Comet madness continued Friday night, July 17, as the region was finally blessed with clear skies. I ventured to a county park which extends after-hours access to my astronomy club, set up my gear, and waited for darkness and the emergence of Comet C/2020 F3 (NEOWISE). Twilight seemed to take forever to fade but finally I spotted the comet, and at a decent elevation above the horizon.
I shot many images, experimenting with stacking, using my 400mm telephoto, etc. but the shot I was hoping for and that I finally got was the comet above a glowing horizon, reflecting in the still waters of the park’s lake. Attempts at depicting the expansive and complex tails of the comet gave largely unsatisfying results; in part because our clear night sky wasn’t quite clear, or dark, enough to allow best imaging of the delicate details.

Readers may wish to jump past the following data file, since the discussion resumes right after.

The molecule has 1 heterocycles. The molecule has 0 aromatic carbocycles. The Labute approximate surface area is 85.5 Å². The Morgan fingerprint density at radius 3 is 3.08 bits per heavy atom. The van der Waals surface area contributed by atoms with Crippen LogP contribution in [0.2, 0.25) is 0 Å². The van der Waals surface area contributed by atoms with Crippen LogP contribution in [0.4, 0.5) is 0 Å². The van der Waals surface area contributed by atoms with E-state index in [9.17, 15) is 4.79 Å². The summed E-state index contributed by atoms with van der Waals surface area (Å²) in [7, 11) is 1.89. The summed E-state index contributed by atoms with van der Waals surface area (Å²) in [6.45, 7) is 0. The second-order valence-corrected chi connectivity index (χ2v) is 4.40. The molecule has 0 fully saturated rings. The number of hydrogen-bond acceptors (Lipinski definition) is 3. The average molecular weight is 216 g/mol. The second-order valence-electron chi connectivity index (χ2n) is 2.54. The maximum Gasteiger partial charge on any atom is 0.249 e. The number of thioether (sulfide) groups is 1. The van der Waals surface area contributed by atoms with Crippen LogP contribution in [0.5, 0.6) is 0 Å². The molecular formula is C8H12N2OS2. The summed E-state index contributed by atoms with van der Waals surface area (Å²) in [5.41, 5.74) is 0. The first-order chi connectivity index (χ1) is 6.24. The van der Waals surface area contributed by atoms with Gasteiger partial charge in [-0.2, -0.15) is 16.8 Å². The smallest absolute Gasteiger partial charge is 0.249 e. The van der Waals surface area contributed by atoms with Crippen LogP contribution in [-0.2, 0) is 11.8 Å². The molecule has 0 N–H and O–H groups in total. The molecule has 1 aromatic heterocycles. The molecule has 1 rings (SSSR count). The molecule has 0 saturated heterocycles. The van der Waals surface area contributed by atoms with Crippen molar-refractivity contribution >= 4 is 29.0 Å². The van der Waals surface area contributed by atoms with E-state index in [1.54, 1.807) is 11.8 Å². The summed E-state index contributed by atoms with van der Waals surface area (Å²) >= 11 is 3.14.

When the comet finally faded in the west, I made a number of shots of the beautiful night sky itself. We rarely see the Milky Way these days. I grew up in a small town and, at that time, I could step out into the back yard, look up, and see the beautiful star trails of our home galaxy. It was a pleasure to see the Milky Way and get a half-way decent photo of it. I’ve included a labeled copy of the image below, in case you’re interested.